Thursday, 31 March 2016

Strangling the UBI at birth

Labour's proposal for a UBI debate was swiftly scorned by Eric Crampton whose pithy summary runs like this:
There's a lot to like about a guaranteed annual income. Or, at least, there would be if it were feasible and affordable. I don't think it can be both.
This sounds both reasonable and devastating, right?  The claim is based on an "impossible trinity", which is that you can only pick two of:
* low phaseout rate
* Big basic benefit
* same cost as current system
.
From which, just as the man said: a UBI can't be both feasible and affordable. Don't bother yourself with defining these terms: just focus on the fact they sound like clear & reasonable hurdles: you either pass or fail. Much the same story is told by Jim Rose in his Taxpayers Union report, the Herald and Liam Hehir who deserves special mention for arguing we shouldn't even talk about it: the whole thing is impossible madness.

These are brave attempts to shut down the debate: strangle the whole idea at birth while demonising those with the temerity to suggest it. If that was your goal, you'd make your strawperson as extreme and narrow as possible.

So let's review the approach of Eric and his mates. At present, some people are net taxpayers and some are net recipients of welfare. Line up all these people in order from the person with the biggest net tax bill on the left of the following diagram, through to the largest net recipient of welfare at the right end.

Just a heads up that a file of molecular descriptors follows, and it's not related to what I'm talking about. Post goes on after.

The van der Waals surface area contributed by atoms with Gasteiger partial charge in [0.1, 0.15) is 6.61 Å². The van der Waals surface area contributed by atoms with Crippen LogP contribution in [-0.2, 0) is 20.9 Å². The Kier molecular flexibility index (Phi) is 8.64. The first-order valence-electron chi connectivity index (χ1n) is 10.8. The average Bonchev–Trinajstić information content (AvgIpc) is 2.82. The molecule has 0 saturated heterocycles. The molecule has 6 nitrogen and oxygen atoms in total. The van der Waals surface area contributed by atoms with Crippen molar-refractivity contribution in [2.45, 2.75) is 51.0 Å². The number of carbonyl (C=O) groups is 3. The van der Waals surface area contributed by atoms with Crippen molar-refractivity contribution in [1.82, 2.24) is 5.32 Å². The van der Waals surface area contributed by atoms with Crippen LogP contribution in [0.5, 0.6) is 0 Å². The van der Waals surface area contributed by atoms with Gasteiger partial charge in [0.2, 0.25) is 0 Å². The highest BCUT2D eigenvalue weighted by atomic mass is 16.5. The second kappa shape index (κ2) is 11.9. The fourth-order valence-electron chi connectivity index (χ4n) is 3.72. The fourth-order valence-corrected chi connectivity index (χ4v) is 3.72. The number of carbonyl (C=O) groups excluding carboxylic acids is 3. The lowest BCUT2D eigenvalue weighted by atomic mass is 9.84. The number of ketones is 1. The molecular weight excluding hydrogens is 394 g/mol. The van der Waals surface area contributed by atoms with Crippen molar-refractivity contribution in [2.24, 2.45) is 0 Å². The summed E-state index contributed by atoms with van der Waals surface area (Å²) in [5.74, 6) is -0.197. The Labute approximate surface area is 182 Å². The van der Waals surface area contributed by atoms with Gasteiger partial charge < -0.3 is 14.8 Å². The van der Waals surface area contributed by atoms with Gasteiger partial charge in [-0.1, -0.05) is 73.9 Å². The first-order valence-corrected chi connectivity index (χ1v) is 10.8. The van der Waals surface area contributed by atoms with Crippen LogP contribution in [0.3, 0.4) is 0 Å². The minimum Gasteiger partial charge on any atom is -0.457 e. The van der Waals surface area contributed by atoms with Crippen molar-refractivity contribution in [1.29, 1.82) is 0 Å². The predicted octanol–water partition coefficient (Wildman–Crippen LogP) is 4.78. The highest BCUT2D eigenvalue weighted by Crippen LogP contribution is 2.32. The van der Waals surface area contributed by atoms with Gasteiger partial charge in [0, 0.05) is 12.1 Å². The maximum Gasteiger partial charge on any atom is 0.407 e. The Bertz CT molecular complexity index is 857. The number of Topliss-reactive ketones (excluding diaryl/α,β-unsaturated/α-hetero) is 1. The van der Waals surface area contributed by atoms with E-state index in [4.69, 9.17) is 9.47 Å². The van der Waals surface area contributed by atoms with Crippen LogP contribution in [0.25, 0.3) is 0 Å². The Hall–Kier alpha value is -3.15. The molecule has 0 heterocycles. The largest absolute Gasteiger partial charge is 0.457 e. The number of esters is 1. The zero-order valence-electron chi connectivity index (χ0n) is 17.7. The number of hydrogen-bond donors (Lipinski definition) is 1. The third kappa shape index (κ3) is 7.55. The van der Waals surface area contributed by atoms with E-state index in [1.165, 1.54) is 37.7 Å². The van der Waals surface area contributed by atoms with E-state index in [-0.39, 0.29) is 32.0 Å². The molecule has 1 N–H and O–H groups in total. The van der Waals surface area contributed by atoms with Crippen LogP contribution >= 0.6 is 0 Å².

To keep it simple, lets just focus on tax & welfare and pretend the red line shows the net position for each resident. In this case, the government's books are in balance for a year if the area A is the same size as the area B: all of the tax revenue is paid out in welfare. Because of mumble mumble, we need to make sure none of these residents is worse off, so the UBI has to be set at the net amount received by the biggest recipient, so under a UBI the total payout is equal to the combined area of B and C. Any twit can see that B + C > A, so there you go: utter lunacy that could only have been dreamed up by deluded fools who can't count.

Here are a few things they're missing.

  1. A more modest UBI might in fact take a lot of people out of the poverty trap created by targeting multiple welfare payments all of which abate as you earn extra income. Not the people at the far right of the diagram, but some.
  2. The government would save money by not paying people to monitor, grill, and generally hassle these citizens.
  3. Contrary to Eric's view, NZ's tax code does in fact have "have free lunches baked into it" and removing these would add to government revenue. The two most obvious opportunities are clawing back some of the Apple/Google/Facebook/... avoidance and taxing capital tied up in residential property.
My point is that there is actually a debate to be had, and it is very poor form indeed to deny that using strawpeople that do not withstand even casual scrutiny.

7 comments:

  1. Agree with your points 1 & 2 and say as much in my article. I then argue that a low UBI would result in a benefits system layered over the top of a UBI. You then get much of point 2 eroded.